Now we go to Israel and a message from Noam Tal. ‘I'm very busy now a days on organizing several events for Abie. Jim Jonson- the DJ from Radius 100FM in Israel - is visiting Abie every week or 2 and there are several other new visitors that come to him. He wasn't very well for few weeks but I hope that now he is getting better. There is a group of 250 kids that learn in a naval school in Israel and want to organize a cruse with several ships and yachts on Abie's Birthday day from the northern part of Israel to the south and back. About 30 of them will visit him soon, and you will get all the pictures and info ASAP. Another thing: 30 of the most important Israeli painters will make and devote a picture for Abie and the opening will be in A Gallery in the Tel-Aviv Area on April 20th. We will also celebrate his B-day with all the good friends. I'm doing my best to gain some PR for that, but its more important for me to make him happy then to waste time on convincing people that don't care. I'm still working on the Archive but its too slow. I hope that on the Jewish feast of Passover. I'll be able to do more. Again I want to thank you Martin, Hans and Rob, for all you did and still doing for Abie and the memory of the VOP. I hope you feel good. Best regards, Noam’.
Thanks Noam for all the good work you’re still doing for Abie. May I already ask you to congratulate Abie on the day he’s getting 80 years of age! And for our readers: please sent a congratulation or wish for Abie’s birthday too and I will forward all wishes so Abie get them on his birthday party. Let’s make it an international birthday by getting wishes to him from as much as possible countries around the world. Like Abie, who helped with his humanitarian work people all over the world too in the past! Please sent the wishes to Hknot@home.nl
Capital Radio Crew in 1970 after floating with the King David
Got a very rare photograph from Vincent Schriel and also an e mail from Martin Streefkerk who wrote: My mother was in 1970 part of the crew of the transmitting vessel King David. Enclosed a photo shot at the police office, probably in Noordwijk, after the King David ran aground at the beach. Part of the crew was taken to the police office. On the right downside my mother Florence Pijnacker with ships dog Batscheba. My mother was cook/deckhand on the ship. The man standing on the right must be Bob, originating from Great Britain. The Asian girl on her knees is Sanny Hsiang Hsiang Fa, and next to her Gerry Preus from Amsterdam. The other lady next to Bob is Lisa from the USA.’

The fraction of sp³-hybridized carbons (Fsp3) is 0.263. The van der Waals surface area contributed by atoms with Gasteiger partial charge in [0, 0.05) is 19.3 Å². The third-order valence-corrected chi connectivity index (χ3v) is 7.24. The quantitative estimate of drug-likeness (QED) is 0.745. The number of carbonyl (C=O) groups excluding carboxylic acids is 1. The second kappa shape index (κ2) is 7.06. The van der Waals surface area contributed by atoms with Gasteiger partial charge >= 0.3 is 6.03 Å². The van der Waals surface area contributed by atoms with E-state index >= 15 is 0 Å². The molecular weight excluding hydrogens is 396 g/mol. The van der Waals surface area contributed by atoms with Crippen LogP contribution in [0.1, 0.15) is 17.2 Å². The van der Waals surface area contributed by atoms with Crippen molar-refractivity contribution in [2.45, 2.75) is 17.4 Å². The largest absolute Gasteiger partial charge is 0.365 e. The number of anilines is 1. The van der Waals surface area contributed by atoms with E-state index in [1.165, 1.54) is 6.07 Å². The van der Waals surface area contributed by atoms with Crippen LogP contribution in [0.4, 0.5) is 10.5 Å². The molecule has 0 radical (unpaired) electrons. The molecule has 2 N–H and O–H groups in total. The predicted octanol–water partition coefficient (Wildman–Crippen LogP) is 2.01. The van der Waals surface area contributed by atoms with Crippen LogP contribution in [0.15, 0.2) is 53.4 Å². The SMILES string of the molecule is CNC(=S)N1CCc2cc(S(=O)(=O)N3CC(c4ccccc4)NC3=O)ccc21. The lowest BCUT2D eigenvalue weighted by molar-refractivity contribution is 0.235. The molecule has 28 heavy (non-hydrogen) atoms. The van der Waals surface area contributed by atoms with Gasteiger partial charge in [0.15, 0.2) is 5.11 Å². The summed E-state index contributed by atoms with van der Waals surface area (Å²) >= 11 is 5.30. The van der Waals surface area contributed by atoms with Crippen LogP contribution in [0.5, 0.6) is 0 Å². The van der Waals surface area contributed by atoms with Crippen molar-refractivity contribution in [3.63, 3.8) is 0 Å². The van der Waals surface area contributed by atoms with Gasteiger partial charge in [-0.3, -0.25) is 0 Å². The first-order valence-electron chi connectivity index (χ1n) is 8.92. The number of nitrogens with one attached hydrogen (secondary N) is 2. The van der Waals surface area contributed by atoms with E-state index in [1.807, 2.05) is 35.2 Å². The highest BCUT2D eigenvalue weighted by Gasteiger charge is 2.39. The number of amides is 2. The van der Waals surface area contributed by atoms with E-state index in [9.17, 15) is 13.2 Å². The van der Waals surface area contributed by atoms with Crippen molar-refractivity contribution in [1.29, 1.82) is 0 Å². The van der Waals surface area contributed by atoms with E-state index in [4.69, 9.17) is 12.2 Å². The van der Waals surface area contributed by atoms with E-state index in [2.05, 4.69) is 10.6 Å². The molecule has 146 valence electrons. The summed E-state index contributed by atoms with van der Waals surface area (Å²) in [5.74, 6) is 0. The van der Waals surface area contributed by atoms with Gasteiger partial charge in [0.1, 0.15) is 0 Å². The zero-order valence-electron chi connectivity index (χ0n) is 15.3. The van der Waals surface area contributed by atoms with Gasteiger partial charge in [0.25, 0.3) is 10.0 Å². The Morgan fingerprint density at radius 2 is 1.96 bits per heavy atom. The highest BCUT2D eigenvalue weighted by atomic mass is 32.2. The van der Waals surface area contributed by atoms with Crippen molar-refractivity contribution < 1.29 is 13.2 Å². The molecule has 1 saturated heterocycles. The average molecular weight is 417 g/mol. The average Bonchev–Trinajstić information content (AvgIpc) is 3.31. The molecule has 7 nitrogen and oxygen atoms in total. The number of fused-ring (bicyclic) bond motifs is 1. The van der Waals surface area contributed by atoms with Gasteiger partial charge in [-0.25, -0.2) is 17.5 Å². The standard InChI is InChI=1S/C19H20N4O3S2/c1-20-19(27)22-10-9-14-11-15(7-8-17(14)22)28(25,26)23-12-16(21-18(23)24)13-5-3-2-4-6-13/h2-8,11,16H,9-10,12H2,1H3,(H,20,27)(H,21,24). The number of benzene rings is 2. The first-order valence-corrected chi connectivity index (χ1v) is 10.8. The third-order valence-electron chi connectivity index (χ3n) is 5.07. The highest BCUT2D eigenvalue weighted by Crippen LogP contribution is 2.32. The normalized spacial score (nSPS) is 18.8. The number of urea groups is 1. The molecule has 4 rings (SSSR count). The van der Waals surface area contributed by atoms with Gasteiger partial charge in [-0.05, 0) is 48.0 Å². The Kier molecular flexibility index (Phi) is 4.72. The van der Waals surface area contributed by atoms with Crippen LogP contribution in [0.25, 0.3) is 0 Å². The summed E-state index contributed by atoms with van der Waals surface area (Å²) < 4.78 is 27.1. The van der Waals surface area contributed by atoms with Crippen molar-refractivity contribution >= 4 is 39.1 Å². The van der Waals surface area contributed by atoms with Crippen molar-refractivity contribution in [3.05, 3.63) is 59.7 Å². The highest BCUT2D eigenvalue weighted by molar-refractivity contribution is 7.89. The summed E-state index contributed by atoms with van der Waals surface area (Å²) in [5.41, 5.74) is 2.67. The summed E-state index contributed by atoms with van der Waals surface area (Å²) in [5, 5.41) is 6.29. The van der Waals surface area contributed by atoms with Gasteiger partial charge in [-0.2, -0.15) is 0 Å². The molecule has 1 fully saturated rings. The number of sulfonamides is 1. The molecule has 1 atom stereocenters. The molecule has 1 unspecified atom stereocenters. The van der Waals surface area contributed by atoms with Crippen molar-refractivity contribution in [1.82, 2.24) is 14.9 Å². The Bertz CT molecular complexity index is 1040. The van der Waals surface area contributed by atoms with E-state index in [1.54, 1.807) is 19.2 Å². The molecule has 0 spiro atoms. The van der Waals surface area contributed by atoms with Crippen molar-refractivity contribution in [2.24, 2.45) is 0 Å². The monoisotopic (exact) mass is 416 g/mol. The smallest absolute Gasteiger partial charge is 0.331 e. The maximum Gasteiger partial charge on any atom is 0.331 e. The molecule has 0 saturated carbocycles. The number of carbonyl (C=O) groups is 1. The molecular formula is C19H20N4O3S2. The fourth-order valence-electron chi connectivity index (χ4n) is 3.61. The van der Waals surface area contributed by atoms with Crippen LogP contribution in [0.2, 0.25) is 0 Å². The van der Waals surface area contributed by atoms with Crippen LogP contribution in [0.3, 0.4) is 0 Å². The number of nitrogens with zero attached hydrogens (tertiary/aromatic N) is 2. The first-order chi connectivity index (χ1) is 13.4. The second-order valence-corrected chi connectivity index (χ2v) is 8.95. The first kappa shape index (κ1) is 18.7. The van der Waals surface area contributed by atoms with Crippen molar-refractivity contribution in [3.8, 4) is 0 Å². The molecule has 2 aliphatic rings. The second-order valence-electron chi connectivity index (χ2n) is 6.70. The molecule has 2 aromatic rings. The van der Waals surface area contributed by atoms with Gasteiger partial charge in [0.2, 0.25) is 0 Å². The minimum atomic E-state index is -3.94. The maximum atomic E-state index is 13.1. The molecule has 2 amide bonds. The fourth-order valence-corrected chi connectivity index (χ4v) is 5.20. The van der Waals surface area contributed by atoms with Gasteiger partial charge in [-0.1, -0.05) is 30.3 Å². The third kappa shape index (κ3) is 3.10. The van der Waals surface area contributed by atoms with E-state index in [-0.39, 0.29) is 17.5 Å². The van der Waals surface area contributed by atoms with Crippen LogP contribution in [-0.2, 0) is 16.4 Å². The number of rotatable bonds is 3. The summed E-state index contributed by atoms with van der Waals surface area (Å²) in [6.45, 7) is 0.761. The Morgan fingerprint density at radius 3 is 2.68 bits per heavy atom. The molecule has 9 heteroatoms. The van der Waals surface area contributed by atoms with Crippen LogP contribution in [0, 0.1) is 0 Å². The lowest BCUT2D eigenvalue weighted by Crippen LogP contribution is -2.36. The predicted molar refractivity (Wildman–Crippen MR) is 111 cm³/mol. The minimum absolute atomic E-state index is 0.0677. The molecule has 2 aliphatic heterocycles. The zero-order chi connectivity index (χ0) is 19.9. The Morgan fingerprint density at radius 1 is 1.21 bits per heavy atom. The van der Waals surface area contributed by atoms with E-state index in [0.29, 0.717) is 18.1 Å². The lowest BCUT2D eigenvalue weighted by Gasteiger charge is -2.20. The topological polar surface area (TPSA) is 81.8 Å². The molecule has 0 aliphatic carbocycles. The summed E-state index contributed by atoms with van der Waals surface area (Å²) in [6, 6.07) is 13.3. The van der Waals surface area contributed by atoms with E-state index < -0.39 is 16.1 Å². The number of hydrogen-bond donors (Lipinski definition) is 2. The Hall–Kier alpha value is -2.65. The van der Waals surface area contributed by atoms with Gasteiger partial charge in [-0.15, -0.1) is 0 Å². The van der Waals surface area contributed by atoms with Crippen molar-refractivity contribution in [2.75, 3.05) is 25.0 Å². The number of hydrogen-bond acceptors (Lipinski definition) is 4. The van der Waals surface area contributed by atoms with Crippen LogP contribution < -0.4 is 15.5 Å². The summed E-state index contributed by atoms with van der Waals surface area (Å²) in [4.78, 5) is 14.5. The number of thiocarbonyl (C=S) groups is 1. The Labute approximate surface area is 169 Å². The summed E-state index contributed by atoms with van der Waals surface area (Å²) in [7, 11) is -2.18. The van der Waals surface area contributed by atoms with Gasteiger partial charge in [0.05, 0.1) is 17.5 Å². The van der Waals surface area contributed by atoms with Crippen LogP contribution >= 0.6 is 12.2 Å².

Well Vincent and Martin thanks a lot. Another photo from the MV King David was sent to me by Coaster Lover Paul de Haan from Schildmeer.
Another e mail: ‘Just a note to say we're testing online at www.northcotswoldonline.com click on listen to hear some of the unsigned acts I am working with. We're inviting all the unsigned acts from around the world to send their music. We want to establish the area as the first stop for unsigned music. I have been trying to persuade the BBC (via my own website www.jacobsladder.org.uk to do this since 1999, they seem to think that commercial music is part of their brief. It's up to other stations to take a lead. At some point we will establish a stand alone service that other radio stations can opt in and out of. Happy for other stations to take our music output (subject to notification). Regular programmes will start Easter weekend. Studio base is in The Cooler at The Old Police Station in Chipping Campden (that's in the cells). With best wishes, Robb Eden’
So to everyone put on the calendar to have a listen soon, maybe on Easter Sunday! Good luck Robb!
Stuart Dobson wrote in: ‘Colin Ward has asked me if I could find out Nigel (skull) Roberts address, phone number or e mail address and I wondered if you had any of these. Thanks!’ Well sorry I met Nigel Roberts for the last time in the Boddington Hotel in Russell Square (London) in August 1987 and never heard from him again. So anyone knowing where Nigel Roberts, ex Caroline, is living nowadays, please contact me at: Hknot@home.nl
Hi Hans, You probably have this link already but I'll pass it on anyway:
Regards, Steve Pragnell
Next time for Ad Tervoort in Heemskerk Holland who wrote: ‘Dear Hans I read with much pleasure your reports. My second passion next to Offshore Radio are The Beatles. Already 11 years long I present every Friday evening The Beatles Show on www.radioheemskerk.nl They must have been very thankful to those on the offshore radio stations for playing a lot of their material. However I think the Beatles haven’t done to much promotion for the stations. On the web I found an interview from Tom Lodge with the Beatles which could be heard in a Bob Stewart Show on Caroline in the sixties. The interview took 22 minutes but it was not too interesting. Just two weeks after the program went out The Beatles went into the studio to record the Revolver LP. A pity no questions about the forthcoming project were asked. Do you know where this interview has been recorded?’
Thanks Ad, well maybe the question can be answered by Tom Lodge himself as he’s reader of the Knot Radio Report too! I think we must not forget John Lennon offered Abe Nathan ‘Give Peace a chance’ as station tune. Also George Harrison did put some interest as well as money into Caroline in the seventies and I remember, when Laser was 1 year old, Linda and Paul McCartney had special wishes for the team on the MV Communicator.